After my husband graduated from university, we were basically broke. Throughout his fifth year of school, I was the one working. I had one year of undergraduate studies completed, but when we decided to get married, we were realistic enough to know that someone had to be earning money.
Once he was finished school, there wasn't money for me to go back to school right away. It was my intention to return, but after a year or so, we started having thoughts about children, and we began planning a family. When others discovered I was not returning to school, I was told that I would regret it. I was told I needed to have a career to "fall back on" should the need arise. I was told I would be bored silly with the monotony of domestic duties. I was told my life of the mind would languish. Well, none of those things were true; ever. I have never found being at home boring. Of course, there are things that are mundane about domestic life, but there are mundane things in every line of work. I found it ironic that even Christian friends who valued children and family thought I would enjoy my family so much more if I finished school and had a career for a while.
I loved reading and studying and I wanted to keep it up even after my daughter was born. What I didn't want was to live an existence where I was pulled between the demands of school and the demands of my home and children. Fortunately, The University of Waterloo, my alma mater, has a world class distance education program, and that is how I got my degree. Yes, it took sixteen years from start to finish, (having babies meant opting out a semester here and there) but the reason I was in it was not for record-breaking completion. It was for the value of learning. I am self-motivated, and it fit with my temperament. I was the mother by day, focusing my energies on my children and home, and when they were gone to bed, after some time spent with my husband, I studied. It was the beginning of a habit of life long learning. Once I graduated, we were in the thick of homeschooling, and I discovered that there are more avenues for a mother to feed her mind other than just formal educational institutions.
Young mothers who have a hunger for learning do not have to suffer from a lack of intellectual food. They also don't have to sacrifice time with their children to learn. There are many resources available to make it possible. For a woman who wants to be at home full time but wants to continue to feed her mind, I have a few suggestions that don't involve enrolling in classes if you don't want to or can't. I can honestly say that I have learned as much since graduating than I did while studying simply by reading and studying on my own.
First, make Scripture your priority. There is no point in filling our heads with a lot of other knowledge apart from a Christian context. If you only have time for one book, make it the Bible. Partake of commentaries to help with your study. I recommend the book How to Read the Bible for All Its Worth by Fee and Stuart. It has really taught me to read the bible better.
Second, read books about reading. I read Mortimer Adler's How to Read a Book, and if I had one word to describe it, "dry" would be the choice. It does have a lot of valuable information, but be prepared. I liked Susan Wise Bauer's The Well Educated Mind better. More recently, Tony Reinke's book Lit! has got great reviews. It's on my Kindle, but I haven't read it all yet.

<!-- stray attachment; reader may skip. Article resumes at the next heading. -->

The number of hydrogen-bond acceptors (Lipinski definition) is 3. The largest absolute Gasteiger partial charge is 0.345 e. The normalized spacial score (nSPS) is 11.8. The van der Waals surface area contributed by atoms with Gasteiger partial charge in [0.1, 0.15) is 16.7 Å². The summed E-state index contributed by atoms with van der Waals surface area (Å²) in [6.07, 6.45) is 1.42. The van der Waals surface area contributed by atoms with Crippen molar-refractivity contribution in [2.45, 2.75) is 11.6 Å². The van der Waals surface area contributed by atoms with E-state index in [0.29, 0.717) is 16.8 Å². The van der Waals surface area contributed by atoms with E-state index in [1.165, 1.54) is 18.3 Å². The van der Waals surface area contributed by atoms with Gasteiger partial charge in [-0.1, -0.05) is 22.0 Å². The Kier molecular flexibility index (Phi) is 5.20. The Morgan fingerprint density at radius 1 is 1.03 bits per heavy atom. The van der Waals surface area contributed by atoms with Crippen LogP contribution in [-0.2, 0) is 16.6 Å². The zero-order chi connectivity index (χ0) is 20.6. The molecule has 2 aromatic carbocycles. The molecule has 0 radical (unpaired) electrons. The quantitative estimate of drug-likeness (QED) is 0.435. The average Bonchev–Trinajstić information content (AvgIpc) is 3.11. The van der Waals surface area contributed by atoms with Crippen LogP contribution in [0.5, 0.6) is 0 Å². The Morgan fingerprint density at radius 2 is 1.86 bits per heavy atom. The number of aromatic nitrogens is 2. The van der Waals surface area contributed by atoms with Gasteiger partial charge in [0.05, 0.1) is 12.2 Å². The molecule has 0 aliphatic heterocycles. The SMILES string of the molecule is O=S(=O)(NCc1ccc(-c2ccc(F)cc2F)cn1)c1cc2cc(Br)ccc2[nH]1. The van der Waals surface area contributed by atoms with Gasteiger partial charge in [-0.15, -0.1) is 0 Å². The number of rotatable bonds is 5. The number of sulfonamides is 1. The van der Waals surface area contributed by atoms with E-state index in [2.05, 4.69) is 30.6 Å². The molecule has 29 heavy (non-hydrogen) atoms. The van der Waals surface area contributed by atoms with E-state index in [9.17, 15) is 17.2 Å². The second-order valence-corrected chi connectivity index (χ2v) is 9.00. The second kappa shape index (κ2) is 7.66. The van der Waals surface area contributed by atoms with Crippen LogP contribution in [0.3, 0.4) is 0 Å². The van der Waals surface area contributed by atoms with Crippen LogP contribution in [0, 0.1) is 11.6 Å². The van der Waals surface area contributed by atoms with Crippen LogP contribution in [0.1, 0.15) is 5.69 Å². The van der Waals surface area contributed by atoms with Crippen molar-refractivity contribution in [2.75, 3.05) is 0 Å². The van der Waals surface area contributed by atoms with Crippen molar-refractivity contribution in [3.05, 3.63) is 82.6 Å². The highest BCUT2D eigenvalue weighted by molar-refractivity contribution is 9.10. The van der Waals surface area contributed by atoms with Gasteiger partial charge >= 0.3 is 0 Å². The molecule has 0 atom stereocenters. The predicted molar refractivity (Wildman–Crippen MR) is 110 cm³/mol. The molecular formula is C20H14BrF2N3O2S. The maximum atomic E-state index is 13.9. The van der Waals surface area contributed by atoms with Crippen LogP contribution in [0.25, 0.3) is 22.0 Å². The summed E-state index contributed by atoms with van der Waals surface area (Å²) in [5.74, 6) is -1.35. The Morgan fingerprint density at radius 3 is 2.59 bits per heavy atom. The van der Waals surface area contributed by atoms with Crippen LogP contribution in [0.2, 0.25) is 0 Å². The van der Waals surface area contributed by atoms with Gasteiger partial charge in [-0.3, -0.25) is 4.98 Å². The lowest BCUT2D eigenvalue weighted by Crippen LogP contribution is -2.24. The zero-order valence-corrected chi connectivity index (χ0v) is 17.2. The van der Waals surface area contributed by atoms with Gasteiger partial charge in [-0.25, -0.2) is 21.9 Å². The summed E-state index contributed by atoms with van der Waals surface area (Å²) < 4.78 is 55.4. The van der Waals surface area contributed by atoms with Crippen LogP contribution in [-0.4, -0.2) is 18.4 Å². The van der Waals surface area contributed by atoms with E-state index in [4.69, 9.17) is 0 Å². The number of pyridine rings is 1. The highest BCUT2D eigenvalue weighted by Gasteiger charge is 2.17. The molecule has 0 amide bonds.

Third, read widely. Most of us tend to prefer one kind of literature over another, but that doesn't mean we can't balance it. There's nothing wrong with indulging in your favourite fiction, but I've found that my enjoyment of fiction has increased with a better understanding of history. My husband likes reading about science and math, and some day, I may even have a look at his History of Mathematics book, although it's not calling very loudly to me yet.
Fourth, get ideas from the footnotes of your books. I love it when an author has a "For Further Reading" section, or a bibliography. That's where I've got the best ideas. Don't read books just because others say you have to. It's good to get recommendations, but don't think that if you don't read the latest "must read" that you'll suffer somehow. The phrase "A must read" ought to be put in a box and left on a shelf, in my opinion. Certainly publishers must know someone who could come up with more original descriptions.
Fifth, take advantage of online resources. Worldwide Classroom, Ligonier Connect, and iTunes U all have lots of things to choose from. If you're looking for resources that aren't strictly theological, iTunesU has a lot of choices. I have benefitted a lot from all three of those resources. Worldwide Classroom gives lists of books that go along with the classes, so you can do more than listen to the lectures.
Lastly, check your motives. Duty becomes drudgery quickly. Don't read hard books and burden yourself with it because you feel like as a stay at home mother you need to prove to someone that you're not languishing intellectually. Do it for the intrinsic value of learning. Do it because you love it! I have been sucked into thinking I had to "prove" something simply because I haven't had a career. I'm getting over that, and finding much more joy in it.
Young mothers, if you are of a nerdy, bookish bent, and feel that motherhood is going to rob you of that, think again. No, you don't have to go to a school to feed that fancy. You may do so, but if that isn't a possibility for you, don't worry. There are resources for you.